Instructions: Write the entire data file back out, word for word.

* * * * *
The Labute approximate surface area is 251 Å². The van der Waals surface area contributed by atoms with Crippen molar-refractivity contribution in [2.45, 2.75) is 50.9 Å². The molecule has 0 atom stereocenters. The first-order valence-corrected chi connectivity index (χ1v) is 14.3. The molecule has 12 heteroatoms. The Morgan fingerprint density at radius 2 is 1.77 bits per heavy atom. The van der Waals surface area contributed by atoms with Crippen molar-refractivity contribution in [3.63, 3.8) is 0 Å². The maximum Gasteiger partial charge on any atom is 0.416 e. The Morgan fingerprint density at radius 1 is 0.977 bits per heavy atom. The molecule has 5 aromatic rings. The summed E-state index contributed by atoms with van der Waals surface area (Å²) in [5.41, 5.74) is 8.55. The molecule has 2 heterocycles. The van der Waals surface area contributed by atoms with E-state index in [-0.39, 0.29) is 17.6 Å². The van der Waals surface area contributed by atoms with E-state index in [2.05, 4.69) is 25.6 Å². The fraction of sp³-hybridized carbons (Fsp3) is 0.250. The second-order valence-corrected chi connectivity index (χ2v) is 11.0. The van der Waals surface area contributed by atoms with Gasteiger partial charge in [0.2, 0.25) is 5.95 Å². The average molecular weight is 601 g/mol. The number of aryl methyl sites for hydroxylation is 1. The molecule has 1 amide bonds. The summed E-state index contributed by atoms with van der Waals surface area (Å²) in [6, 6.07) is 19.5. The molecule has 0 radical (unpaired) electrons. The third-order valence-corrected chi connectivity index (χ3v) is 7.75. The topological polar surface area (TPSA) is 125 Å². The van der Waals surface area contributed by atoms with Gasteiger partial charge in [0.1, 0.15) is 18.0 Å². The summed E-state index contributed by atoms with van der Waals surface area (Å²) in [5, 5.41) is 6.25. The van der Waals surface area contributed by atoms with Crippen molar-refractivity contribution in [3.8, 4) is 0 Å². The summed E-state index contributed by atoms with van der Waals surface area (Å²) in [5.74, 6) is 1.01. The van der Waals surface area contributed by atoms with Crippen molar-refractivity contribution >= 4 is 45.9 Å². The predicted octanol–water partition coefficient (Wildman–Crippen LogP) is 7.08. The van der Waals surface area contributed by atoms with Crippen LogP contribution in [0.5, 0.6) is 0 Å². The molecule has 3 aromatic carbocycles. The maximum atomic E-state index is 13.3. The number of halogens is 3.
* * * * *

The Labute approximate surface area is 251 Å². The van der Waals surface area contributed by atoms with Crippen molar-refractivity contribution in [2.45, 2.75) is 50.9 Å². The molecule has 0 atom stereocenters. The first-order valence-corrected chi connectivity index (χ1v) is 14.3. The molecule has 12 heteroatoms. The Morgan fingerprint density at radius 2 is 1.77 bits per heavy atom. The van der Waals surface area contributed by atoms with Crippen molar-refractivity contribution in [3.63, 3.8) is 0 Å². The maximum Gasteiger partial charge on any atom is 0.416 e. The Morgan fingerprint density at radius 1 is 0.977 bits per heavy atom. The molecule has 5 aromatic rings. The summed E-state index contributed by atoms with van der Waals surface area (Å²) in [5.41, 5.74) is 8.55. The molecule has 2 heterocycles. The van der Waals surface area contributed by atoms with E-state index in [-0.39, 0.29) is 17.6 Å². The van der Waals surface area contributed by atoms with E-state index in [2.05, 4.69) is 25.6 Å². The fraction of sp³-hybridized carbons (Fsp3) is 0.250. The second-order valence-corrected chi connectivity index (χ2v) is 11.0. The van der Waals surface area contributed by atoms with Gasteiger partial charge in [0.2, 0.25) is 5.95 Å². The average molecular weight is 601 g/mol. The number of aryl methyl sites for hydroxylation is 1. The molecule has 1 amide bonds. The summed E-state index contributed by atoms with van der Waals surface area (Å²) in [6, 6.07) is 19.5. The molecule has 0 radical (unpaired) electrons. The third-order valence-corrected chi connectivity index (χ3v) is 7.75. The topological polar surface area (TPSA) is 125 Å². The van der Waals surface area contributed by atoms with Gasteiger partial charge in [0.1, 0.15) is 18.0 Å². The summed E-state index contributed by atoms with van der Waals surface area (Å²) in [5, 5.41) is 6.25. The van der Waals surface area contributed by atoms with Crippen molar-refractivity contribution in [3.8, 4) is 0 Å². The summed E-state index contributed by atoms with van der Waals surface area (Å²) in [5.74, 6) is 1.01. The van der Waals surface area contributed by atoms with Crippen molar-refractivity contribution >= 4 is 45.9 Å². The predicted octanol–water partition coefficient (Wildman–Crippen LogP) is 7.08. The van der Waals surface area contributed by atoms with Crippen LogP contribution in [0.5, 0.6) is 0 Å². The molecule has 3 aromatic carbocycles. The maximum atomic E-state index is 13.3. The number of halogens is 3.